• Greeting clients
  • Receiving and managing telephone calls
  • Miscellaneous administrative work

Who to Look For:

  • Friendly and welcoming
  • Organized and detailed

Publishing Company Hiring Tips


Hiring employees can seem like a nerve-wracking process, but it doesn't have to be. We break the process down into four basic steps: (1) Planning; (2) Recruiting; (3) Interviewing; and (4) Completing the Hire. Here are some tips for each phase of the process

Plan to Staff Your Business

A publishing company must work as a cohesive team. Depending on the stage of the book (or other medium to be published), different editors will be working with the author. It is possible for the owner to function as one of these editors, but they will have to balance those responsibilities with overseeing all of the employees. While a smaller company could have only two or three editors, you will want to make sure that anything getting published is seen with several pairs of eyes to pick up on any errors.

If your publishing company is on the larger side (or when it begins to grow), you may want to consider hiring a recruiting company to help connect you with qualified candidates. Recruiting companies often specialize in certain fields and will likely be more efficient than if your company merely posted job openings online.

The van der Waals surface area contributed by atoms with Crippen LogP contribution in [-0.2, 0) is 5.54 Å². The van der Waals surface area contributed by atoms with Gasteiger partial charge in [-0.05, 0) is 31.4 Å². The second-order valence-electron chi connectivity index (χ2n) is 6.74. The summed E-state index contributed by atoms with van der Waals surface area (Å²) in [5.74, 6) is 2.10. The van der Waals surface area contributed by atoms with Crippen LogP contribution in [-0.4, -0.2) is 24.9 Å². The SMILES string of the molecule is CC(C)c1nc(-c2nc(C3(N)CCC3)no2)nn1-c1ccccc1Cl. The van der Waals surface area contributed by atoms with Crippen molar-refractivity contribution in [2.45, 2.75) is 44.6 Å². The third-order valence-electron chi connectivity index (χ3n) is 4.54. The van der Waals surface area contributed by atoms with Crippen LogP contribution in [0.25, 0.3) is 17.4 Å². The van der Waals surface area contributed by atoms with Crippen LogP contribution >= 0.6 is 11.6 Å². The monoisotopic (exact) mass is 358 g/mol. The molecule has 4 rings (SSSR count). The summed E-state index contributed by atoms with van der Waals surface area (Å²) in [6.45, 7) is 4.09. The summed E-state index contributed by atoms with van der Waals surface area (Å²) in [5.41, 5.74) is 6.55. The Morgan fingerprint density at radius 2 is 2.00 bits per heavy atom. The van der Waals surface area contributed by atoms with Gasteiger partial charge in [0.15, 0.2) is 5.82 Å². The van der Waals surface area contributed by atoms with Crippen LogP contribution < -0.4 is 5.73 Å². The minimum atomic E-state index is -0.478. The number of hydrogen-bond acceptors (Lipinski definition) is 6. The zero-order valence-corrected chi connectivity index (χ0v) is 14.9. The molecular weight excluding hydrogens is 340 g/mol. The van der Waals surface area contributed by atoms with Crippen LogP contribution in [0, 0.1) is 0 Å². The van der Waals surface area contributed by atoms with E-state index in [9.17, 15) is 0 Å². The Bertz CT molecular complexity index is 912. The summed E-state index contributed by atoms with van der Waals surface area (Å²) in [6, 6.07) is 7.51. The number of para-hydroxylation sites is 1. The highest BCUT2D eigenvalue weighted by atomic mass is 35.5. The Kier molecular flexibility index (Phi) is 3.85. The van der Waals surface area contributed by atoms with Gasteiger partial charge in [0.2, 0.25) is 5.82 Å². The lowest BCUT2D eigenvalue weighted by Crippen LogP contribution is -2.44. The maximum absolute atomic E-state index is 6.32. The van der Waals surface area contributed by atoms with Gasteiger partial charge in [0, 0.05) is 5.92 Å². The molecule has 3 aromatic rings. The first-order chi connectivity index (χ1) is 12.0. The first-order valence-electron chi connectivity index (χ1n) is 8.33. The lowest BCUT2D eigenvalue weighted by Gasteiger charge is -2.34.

Develop a Recruiting Strategy

When hiring at a publishing company, you will want to target college graduates for all positions (except perhaps a receptionist). Put up flyers in places frequented by readers such as bookstores, libraries, and cafes. Advertise your openings online as well, especially if you specialize in online rather than print publishing.

Interview with Confidence

If you take your time during the planning and recruiting phases of the process, you will likely end up with many qualified candidates.

Nonetheless, it is natural for a new business owner to be a bit anxious the first time hiring employees. Don’t forget that the interview is just a chance to get to know an applicant and to give them an opportunity to learn more about the role and the business. Also, it might help to remember that they are probably even more nervous than you are!